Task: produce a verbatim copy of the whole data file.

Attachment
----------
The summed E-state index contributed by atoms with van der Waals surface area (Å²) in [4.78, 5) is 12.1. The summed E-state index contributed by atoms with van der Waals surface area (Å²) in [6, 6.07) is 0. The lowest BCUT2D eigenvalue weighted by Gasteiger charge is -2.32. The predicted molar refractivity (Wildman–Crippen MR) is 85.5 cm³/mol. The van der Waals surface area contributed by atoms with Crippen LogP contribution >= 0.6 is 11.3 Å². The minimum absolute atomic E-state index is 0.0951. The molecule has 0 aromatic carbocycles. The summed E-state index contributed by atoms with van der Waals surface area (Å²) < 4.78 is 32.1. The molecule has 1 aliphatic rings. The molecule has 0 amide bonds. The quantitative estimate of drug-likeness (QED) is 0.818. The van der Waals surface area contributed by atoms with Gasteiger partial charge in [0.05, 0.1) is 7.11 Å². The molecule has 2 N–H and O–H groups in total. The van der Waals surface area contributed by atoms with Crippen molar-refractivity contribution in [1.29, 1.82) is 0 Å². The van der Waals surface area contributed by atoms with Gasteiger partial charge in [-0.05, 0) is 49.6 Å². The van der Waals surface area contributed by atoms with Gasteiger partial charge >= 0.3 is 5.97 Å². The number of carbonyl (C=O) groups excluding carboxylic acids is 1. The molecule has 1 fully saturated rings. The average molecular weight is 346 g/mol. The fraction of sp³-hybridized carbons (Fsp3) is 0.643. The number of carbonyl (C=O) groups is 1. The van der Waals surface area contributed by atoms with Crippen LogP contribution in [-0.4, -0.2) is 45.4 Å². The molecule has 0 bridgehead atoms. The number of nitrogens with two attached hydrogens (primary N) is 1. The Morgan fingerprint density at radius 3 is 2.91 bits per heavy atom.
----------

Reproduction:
The summed E-state index contributed by atoms with van der Waals surface area (Å²) in [4.78, 5) is 12.1. The summed E-state index contributed by atoms with van der Waals surface area (Å²) in [6, 6.07) is 0. The lowest BCUT2D eigenvalue weighted by Gasteiger charge is -2.32. The predicted molar refractivity (Wildman–Crippen MR) is 85.5 cm³/mol. The van der Waals surface area contributed by atoms with Crippen LogP contribution >= 0.6 is 11.3 Å². The minimum absolute atomic E-state index is 0.0951. The molecule has 0 aromatic carbocycles. The summed E-state index contributed by atoms with van der Waals surface area (Å²) < 4.78 is 32.1. The molecule has 1 aliphatic rings. The molecule has 0 amide bonds. The quantitative estimate of drug-likeness (QED) is 0.818. The van der Waals surface area contributed by atoms with Gasteiger partial charge in [0.05, 0.1) is 7.11 Å². The molecule has 2 N–H and O–H groups in total. The van der Waals surface area contributed by atoms with Crippen molar-refractivity contribution in [1.29, 1.82) is 0 Å². The van der Waals surface area contributed by atoms with Gasteiger partial charge in [-0.05, 0) is 49.6 Å². The van der Waals surface area contributed by atoms with Gasteiger partial charge >= 0.3 is 5.97 Å². The number of carbonyl (C=O) groups excluding carboxylic acids is 1. The molecule has 1 fully saturated rings. The average molecular weight is 346 g/mol. The fraction of sp³-hybridized carbons (Fsp3) is 0.643. The number of carbonyl (C=O) groups is 1. The van der Waals surface area contributed by atoms with Crippen LogP contribution in [-0.4, -0.2) is 45.4 Å². The molecule has 0 bridgehead atoms. The number of nitrogens with two attached hydrogens (primary N) is 1. The Morgan fingerprint density at radius 3 is 2.91 bits per heavy atom.